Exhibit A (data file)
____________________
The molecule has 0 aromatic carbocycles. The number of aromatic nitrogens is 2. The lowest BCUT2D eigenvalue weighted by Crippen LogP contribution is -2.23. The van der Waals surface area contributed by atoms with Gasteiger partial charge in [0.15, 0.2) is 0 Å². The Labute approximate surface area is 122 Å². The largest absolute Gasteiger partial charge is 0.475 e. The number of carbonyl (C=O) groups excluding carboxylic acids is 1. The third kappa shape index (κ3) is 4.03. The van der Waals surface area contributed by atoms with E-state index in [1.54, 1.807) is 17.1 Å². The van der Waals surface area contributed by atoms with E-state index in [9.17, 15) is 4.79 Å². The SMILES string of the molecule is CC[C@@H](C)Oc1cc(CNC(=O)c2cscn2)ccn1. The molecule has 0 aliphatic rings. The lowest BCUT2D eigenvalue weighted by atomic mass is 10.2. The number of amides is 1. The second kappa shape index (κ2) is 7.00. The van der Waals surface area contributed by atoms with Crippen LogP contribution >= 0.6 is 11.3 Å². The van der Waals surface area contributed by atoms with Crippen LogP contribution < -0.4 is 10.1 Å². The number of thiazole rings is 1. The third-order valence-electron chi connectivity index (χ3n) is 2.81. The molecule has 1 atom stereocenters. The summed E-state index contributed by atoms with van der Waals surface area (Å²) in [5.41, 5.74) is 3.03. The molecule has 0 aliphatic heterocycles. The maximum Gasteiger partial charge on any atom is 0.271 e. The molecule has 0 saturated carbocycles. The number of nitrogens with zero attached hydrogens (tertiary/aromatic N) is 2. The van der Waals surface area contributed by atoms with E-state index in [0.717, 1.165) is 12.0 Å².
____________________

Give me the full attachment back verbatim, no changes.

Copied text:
The molecule has 0 aromatic carbocycles. The number of aromatic nitrogens is 2. The lowest BCUT2D eigenvalue weighted by Crippen LogP contribution is -2.23. The van der Waals surface area contributed by atoms with Gasteiger partial charge in [0.15, 0.2) is 0 Å². The Labute approximate surface area is 122 Å². The largest absolute Gasteiger partial charge is 0.475 e. The number of carbonyl (C=O) groups excluding carboxylic acids is 1. The third kappa shape index (κ3) is 4.03. The van der Waals surface area contributed by atoms with E-state index in [1.54, 1.807) is 17.1 Å². The van der Waals surface area contributed by atoms with E-state index in [9.17, 15) is 4.79 Å². The SMILES string of the molecule is CC[C@@H](C)Oc1cc(CNC(=O)c2cscn2)ccn1. The molecule has 0 aliphatic rings. The lowest BCUT2D eigenvalue weighted by atomic mass is 10.2. The number of amides is 1. The second kappa shape index (κ2) is 7.00. The van der Waals surface area contributed by atoms with Crippen LogP contribution >= 0.6 is 11.3 Å². The van der Waals surface area contributed by atoms with Crippen LogP contribution < -0.4 is 10.1 Å². The number of thiazole rings is 1. The third-order valence-electron chi connectivity index (χ3n) is 2.81. The molecule has 1 atom stereocenters. The summed E-state index contributed by atoms with van der Waals surface area (Å²) in [5.41, 5.74) is 3.03. The molecule has 0 aliphatic heterocycles. The maximum Gasteiger partial charge on any atom is 0.271 e. The molecule has 0 saturated carbocycles. The number of nitrogens with zero attached hydrogens (tertiary/aromatic N) is 2. The van der Waals surface area contributed by atoms with E-state index in [0.717, 1.165) is 12.0 Å².